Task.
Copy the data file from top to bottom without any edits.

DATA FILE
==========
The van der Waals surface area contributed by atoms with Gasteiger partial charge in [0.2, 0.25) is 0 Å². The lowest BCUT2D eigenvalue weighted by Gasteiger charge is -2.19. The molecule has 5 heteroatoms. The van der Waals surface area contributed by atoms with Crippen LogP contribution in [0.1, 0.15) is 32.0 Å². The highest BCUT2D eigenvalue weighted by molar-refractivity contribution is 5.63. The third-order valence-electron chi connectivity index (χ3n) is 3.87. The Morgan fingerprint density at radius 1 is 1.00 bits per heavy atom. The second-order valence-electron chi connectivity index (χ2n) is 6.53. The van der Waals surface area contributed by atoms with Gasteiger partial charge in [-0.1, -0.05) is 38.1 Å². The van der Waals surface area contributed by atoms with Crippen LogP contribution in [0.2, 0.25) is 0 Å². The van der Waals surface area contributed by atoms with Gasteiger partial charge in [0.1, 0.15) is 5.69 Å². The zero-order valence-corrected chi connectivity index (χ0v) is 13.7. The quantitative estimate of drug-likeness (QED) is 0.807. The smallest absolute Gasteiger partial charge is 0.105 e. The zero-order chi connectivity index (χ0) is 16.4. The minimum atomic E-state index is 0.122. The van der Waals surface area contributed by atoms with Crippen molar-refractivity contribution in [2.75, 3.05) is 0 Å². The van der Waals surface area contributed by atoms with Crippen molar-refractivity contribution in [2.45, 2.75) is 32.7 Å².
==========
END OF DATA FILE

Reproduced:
The van der Waals surface area contributed by atoms with Gasteiger partial charge in [0.2, 0.25) is 0 Å². The lowest BCUT2D eigenvalue weighted by Gasteiger charge is -2.19. The molecule has 5 heteroatoms. The van der Waals surface area contributed by atoms with Crippen LogP contribution in [0.1, 0.15) is 32.0 Å². The highest BCUT2D eigenvalue weighted by molar-refractivity contribution is 5.63. The third-order valence-electron chi connectivity index (χ3n) is 3.87. The Morgan fingerprint density at radius 1 is 1.00 bits per heavy atom. The second-order valence-electron chi connectivity index (χ2n) is 6.53. The van der Waals surface area contributed by atoms with Gasteiger partial charge in [-0.1, -0.05) is 38.1 Å². The van der Waals surface area contributed by atoms with Crippen LogP contribution in [0.2, 0.25) is 0 Å². The van der Waals surface area contributed by atoms with Gasteiger partial charge in [0.1, 0.15) is 5.69 Å². The zero-order valence-corrected chi connectivity index (χ0v) is 13.7. The quantitative estimate of drug-likeness (QED) is 0.807. The smallest absolute Gasteiger partial charge is 0.105 e. The zero-order chi connectivity index (χ0) is 16.4. The minimum atomic E-state index is 0.122. The van der Waals surface area contributed by atoms with Crippen molar-refractivity contribution in [2.75, 3.05) is 0 Å². The van der Waals surface area contributed by atoms with Crippen molar-refractivity contribution in [2.45, 2.75) is 32.7 Å².